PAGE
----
- K11 Musea was designed with a unique concept: to be a cultural-retail hub that not only offers shops but integrates elements of art, culture and heritage. Each level of the mall has a specific theme, and as you explore the mall you’ll see art displays, temporary exhibits, and interactive stations according to the theme!
- Every store at K11 Musea is truly unique in Hong Kong - as a requirement, all stores are either the flagship store for that brand in Hong Kong, the first outlet in the city or sell exclusive merchandise.
- Some of the notable stores include the MOMA Design Store (the store associated with New York’s Museum of Modern Art that sells contemporary design products), the National Geographic store, and Fortnum and Masons (the first outlet outside of the UK!).
- At this point in time, there are no halal-certified restaurants in the mall, but we definitely loved some of the artisanal coffee spots available! There’s an Arabica (the popular coffee brand from Kyoto) located at the mall, and we also tried Bloom’s Coffee. This cafe boasts a sleek, copper and gold-toned aesthetic, and the coffee was delicious 😍
See the handprints of your favourite Hong Kong celebrities at Avenue of Stars (45 minutes)
- K11 is located right by the Tsim Sha Tsui harborfront. You can walk from the mall right onto the waterfront promenade, and here you’ll find the Avenue of Stars, Hong Kong’s version of the Hollywood Walk Of Fame!
- See the handprints of notable Hong Kong stars like Jet Li, Jackie Chan and more all along the railing by the waterfront. You’ll get a great view of the harbour and Hong Kong Island too!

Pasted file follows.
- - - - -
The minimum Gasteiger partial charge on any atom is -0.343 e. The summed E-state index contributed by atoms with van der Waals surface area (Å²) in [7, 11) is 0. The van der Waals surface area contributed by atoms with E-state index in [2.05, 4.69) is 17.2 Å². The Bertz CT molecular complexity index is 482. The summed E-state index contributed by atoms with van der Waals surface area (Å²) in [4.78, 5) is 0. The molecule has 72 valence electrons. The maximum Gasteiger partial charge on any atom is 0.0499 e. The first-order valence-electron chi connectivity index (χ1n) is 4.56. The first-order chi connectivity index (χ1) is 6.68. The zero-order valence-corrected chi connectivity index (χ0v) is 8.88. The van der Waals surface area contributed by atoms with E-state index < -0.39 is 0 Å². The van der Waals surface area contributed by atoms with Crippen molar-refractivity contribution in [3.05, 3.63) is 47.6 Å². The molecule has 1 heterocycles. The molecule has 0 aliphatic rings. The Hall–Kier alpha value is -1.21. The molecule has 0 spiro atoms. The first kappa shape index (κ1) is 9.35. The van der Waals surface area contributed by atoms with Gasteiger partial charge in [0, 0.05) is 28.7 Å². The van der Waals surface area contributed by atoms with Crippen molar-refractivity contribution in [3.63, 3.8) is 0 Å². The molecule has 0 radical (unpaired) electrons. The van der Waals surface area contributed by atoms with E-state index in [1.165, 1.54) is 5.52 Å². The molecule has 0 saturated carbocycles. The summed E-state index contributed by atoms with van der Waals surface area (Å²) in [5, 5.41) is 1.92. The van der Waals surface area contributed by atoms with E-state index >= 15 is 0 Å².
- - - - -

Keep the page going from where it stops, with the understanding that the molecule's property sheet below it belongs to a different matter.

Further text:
- Walk to nearby Salisbury Garden, where you’ll find a bronze statue of one of Hong Kong’s most beloved actors of all time, Bruce Lee.
Admire the sunset views from West Kowloon Art Park (1 hour)
- Have a nice evening stroll and see some amazing sunset views at West Kowloon Art Park!
- This green space is located in the new West Kowloon Cultural District, a development with spaces dedicated to performing arts, events, and exhibitions.
- The park overlooks another portion of the harbourfront and is a great place to take scenic photos of the city (especially at night!).
- We really loved the relaxed and chill atmosphere of the place - we saw locals having picnics, walking their dogs or eating at one of the few eateries there.
Savour authentic Lanzhou Beef Noodles for dinner (45 minutes)
- After soaking in the views of the city, it’s time for dinner! Enjoy authentic hand-pulled noodles, beef and mutton dishes, and other Lanzhou specialities at this halal restaurant.
- For a value-for-money option, you can get one of the set menus where you can choose a main along with a side dish (or a can of Coke if you don’t want the side-dish). We also highly recommend the mutton skewers - they were so tender and flavourful!
Visit Wong Tai Sin, one of Hong Kong’s most iconic temples (1 hour)
- Wong Tai Sin temple is a super well-known temple in Hong Kong. Locals believe that praying here can make your wishes come true! The temple was built to commemorate a monk of the same name and is visited by Buddhist, Taoist, and Confucian worshippers.
- The temple has become a popular tourist attraction, thanks to the beautifully symbolic architecture of the temple structures, as well as its significance to locals - it’s a great spot to see local religious and culture being practiced. Visitors from all faiths are welcome in the grounds, though do be respectful of those worshipping.
- As you explore the temple grounds, you’ll see locals and visitors lighting incense sticks and offering prayers. Besides being a place of worship, visitors also often seek divine guidance or have their fortunes told. In fact, there’s a whole adjacent complex where many fortune-tellers have a stall to offer their services!
Explore Hong Kong’s old school charm in Sham Shui Po (2 hours)